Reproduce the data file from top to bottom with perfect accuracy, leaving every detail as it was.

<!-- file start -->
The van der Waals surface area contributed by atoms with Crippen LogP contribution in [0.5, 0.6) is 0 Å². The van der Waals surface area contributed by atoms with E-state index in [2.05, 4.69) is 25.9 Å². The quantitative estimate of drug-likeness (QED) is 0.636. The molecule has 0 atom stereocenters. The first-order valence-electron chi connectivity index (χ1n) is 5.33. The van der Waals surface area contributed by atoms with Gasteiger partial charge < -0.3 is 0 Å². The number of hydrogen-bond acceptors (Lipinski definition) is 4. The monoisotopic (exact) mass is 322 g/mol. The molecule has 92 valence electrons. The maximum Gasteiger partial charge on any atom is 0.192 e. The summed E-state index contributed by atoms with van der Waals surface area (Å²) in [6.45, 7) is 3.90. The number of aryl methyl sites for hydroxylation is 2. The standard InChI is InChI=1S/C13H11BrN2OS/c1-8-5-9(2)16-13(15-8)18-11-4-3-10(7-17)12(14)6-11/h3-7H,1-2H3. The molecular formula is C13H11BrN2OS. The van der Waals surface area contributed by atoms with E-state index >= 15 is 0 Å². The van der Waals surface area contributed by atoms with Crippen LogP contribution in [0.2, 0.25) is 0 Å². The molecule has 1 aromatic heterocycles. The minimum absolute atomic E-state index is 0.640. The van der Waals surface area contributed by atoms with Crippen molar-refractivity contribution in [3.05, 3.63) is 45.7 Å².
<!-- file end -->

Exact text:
The van der Waals surface area contributed by atoms with Crippen LogP contribution in [0.5, 0.6) is 0 Å². The van der Waals surface area contributed by atoms with E-state index in [2.05, 4.69) is 25.9 Å². The quantitative estimate of drug-likeness (QED) is 0.636. The molecule has 0 atom stereocenters. The first-order valence-electron chi connectivity index (χ1n) is 5.33. The van der Waals surface area contributed by atoms with Gasteiger partial charge < -0.3 is 0 Å². The number of hydrogen-bond acceptors (Lipinski definition) is 4. The monoisotopic (exact) mass is 322 g/mol. The molecule has 92 valence electrons. The maximum Gasteiger partial charge on any atom is 0.192 e. The summed E-state index contributed by atoms with van der Waals surface area (Å²) in [6.45, 7) is 3.90. The number of aryl methyl sites for hydroxylation is 2. The standard InChI is InChI=1S/C13H11BrN2OS/c1-8-5-9(2)16-13(15-8)18-11-4-3-10(7-17)12(14)6-11/h3-7H,1-2H3. The molecular formula is C13H11BrN2OS. The van der Waals surface area contributed by atoms with E-state index >= 15 is 0 Å². The van der Waals surface area contributed by atoms with Crippen LogP contribution in [0.2, 0.25) is 0 Å². The molecule has 1 aromatic heterocycles. The minimum absolute atomic E-state index is 0.640. The van der Waals surface area contributed by atoms with Crippen molar-refractivity contribution in [3.05, 3.63) is 45.7 Å².